Behavior in pileups

Discussion in 'The DX Zone' started by N5CM, Feb 8, 2019.

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  1. N5CM

    N5CM Ham Member QRZ Page

    I've been back in the hobby for one year after 10+ years QRT. I operate mostly CW, and I enjoy chasing states and DX on new bands.

    It is my perception that behavior is worse than it was "back in the day" and has actually gotten worse during the time I've been back on the air.

    For example, I got into the V84SAA pileup on 40m this morning. My modus operandi is to listen for the guy the DX op is working and jump in at that frequency or jump in at the frequency where I think the DX op will be on the next exchange. To accomplish this, I need to be able to hear the guy the DX op is working. That's really difficult if several folks are still sending their calls when the guy the DX op is working is trying to respond to the DX op.

    Also, people keep sending their calls while the DX op is sending, and they keep sending their calls when the DX op has responded to a specific call sign. For example, V84SAA responded a station with a "UA" prefix, clearly NOT a north American station. Among the fray, I copied the call signs of three north American stations, among others, who kept sending their calls, when V84SAA was clearly trying to respond to the "UA" station. To his credit, V84SAA stayed with the "UA" station until he completed the QSO. All I can gather from this is that the offending stations: a) can't really hear the DX op, b) aren't listening to the DX op, and/or c) just don't care and are rude, crude, and obnoxious. It is my perception that the DX ops could complete a lot more QSOs if they didn't have to put up with the cacophony of people continuously sending their calls and not listening.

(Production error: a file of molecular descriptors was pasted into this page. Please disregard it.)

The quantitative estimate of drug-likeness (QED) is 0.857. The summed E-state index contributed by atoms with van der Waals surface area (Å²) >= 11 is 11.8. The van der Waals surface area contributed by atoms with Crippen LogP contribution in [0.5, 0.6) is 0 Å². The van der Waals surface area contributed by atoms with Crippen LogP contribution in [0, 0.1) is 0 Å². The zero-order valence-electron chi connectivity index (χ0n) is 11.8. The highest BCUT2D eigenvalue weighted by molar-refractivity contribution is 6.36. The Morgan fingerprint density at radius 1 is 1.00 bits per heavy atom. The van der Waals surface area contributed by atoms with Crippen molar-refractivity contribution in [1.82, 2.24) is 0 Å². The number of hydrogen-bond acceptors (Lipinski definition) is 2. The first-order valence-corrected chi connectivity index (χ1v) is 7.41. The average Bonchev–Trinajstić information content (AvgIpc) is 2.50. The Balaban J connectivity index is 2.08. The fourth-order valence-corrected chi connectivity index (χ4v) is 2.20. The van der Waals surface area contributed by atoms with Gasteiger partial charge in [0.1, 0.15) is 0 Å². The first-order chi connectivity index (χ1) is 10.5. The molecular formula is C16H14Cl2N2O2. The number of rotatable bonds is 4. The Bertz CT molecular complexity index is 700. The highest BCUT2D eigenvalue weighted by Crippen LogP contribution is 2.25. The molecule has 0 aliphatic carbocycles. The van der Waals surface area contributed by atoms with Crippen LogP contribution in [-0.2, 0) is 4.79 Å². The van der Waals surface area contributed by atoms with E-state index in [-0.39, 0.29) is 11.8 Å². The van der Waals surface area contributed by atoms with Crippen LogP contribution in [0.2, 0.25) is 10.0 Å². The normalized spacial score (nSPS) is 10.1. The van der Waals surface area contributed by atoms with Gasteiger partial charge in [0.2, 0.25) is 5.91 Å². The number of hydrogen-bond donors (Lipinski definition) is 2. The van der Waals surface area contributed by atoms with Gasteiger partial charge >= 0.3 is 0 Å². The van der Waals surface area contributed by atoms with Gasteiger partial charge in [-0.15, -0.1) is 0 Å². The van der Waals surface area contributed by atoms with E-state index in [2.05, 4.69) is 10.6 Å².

And finally, there is the tune-on-DX-frequency crowd. I use a non-resonant antenna and a tuner. Much more often than not, I can find a quiet spot not too far away from the DX frequency on which I can tune. Is it necessary to zero beat the DX frequency to tune your BelchFire 12000 QRM Plus amp?

    The behaviors described are not unique to the subject pileup. I see/hear it all the time, and it appears to getting worse.

    Yes, I finally got through and have V84SAA on 40m.
     
    N0TZU, W5BIB, AB8MA and 3 others like this.
  2. WG7X

    WG7X Premium Subscriber QRZ Page

    Tim,

    This might be worse than before, but at the risk of sounding snarky, some of this particularly on CW, is that some of the participants really do not know how to operate properly in a CW pileup and some of them barely even copy their call, much less understand that the DX OP is giving instructions or working another station.

    If you think CW pileups are bad, don’t listen to a phone pile up!

    It’s been debated before, and sometimes mentioned that this poor behavior is just a reflection of our society and the “me first” attitude so prevelant now. Not just in the USA, but all over.